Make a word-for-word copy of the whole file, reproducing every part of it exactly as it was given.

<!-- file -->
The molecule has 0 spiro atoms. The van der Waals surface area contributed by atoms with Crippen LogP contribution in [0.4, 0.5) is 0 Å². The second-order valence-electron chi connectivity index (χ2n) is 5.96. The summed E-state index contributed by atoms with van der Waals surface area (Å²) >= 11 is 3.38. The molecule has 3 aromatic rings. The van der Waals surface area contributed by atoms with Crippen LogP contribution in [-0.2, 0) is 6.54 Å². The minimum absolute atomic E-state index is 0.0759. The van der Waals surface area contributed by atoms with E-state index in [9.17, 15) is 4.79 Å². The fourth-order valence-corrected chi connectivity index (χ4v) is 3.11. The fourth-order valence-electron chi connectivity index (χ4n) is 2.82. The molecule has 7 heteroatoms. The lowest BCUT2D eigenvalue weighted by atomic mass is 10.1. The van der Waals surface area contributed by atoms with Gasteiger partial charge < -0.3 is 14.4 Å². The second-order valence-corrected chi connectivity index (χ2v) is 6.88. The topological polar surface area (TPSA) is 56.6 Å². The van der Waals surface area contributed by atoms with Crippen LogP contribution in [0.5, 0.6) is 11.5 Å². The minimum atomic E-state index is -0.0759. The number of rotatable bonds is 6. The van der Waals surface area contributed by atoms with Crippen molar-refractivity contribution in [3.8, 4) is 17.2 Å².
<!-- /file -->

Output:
The molecule has 0 spiro atoms. The van der Waals surface area contributed by atoms with Crippen LogP contribution in [0.4, 0.5) is 0 Å². The second-order valence-electron chi connectivity index (χ2n) is 5.96. The summed E-state index contributed by atoms with van der Waals surface area (Å²) >= 11 is 3.38. The molecule has 3 aromatic rings. The van der Waals surface area contributed by atoms with Crippen LogP contribution in [-0.2, 0) is 6.54 Å². The minimum absolute atomic E-state index is 0.0759. The van der Waals surface area contributed by atoms with E-state index in [9.17, 15) is 4.79 Å². The fourth-order valence-corrected chi connectivity index (χ4v) is 3.11. The fourth-order valence-electron chi connectivity index (χ4n) is 2.82. The molecule has 7 heteroatoms. The lowest BCUT2D eigenvalue weighted by atomic mass is 10.1. The van der Waals surface area contributed by atoms with Gasteiger partial charge < -0.3 is 14.4 Å². The second-order valence-corrected chi connectivity index (χ2v) is 6.88. The topological polar surface area (TPSA) is 56.6 Å². The van der Waals surface area contributed by atoms with Crippen LogP contribution in [0.5, 0.6) is 11.5 Å². The minimum atomic E-state index is -0.0759. The number of rotatable bonds is 6. The van der Waals surface area contributed by atoms with Crippen molar-refractivity contribution in [3.8, 4) is 17.2 Å².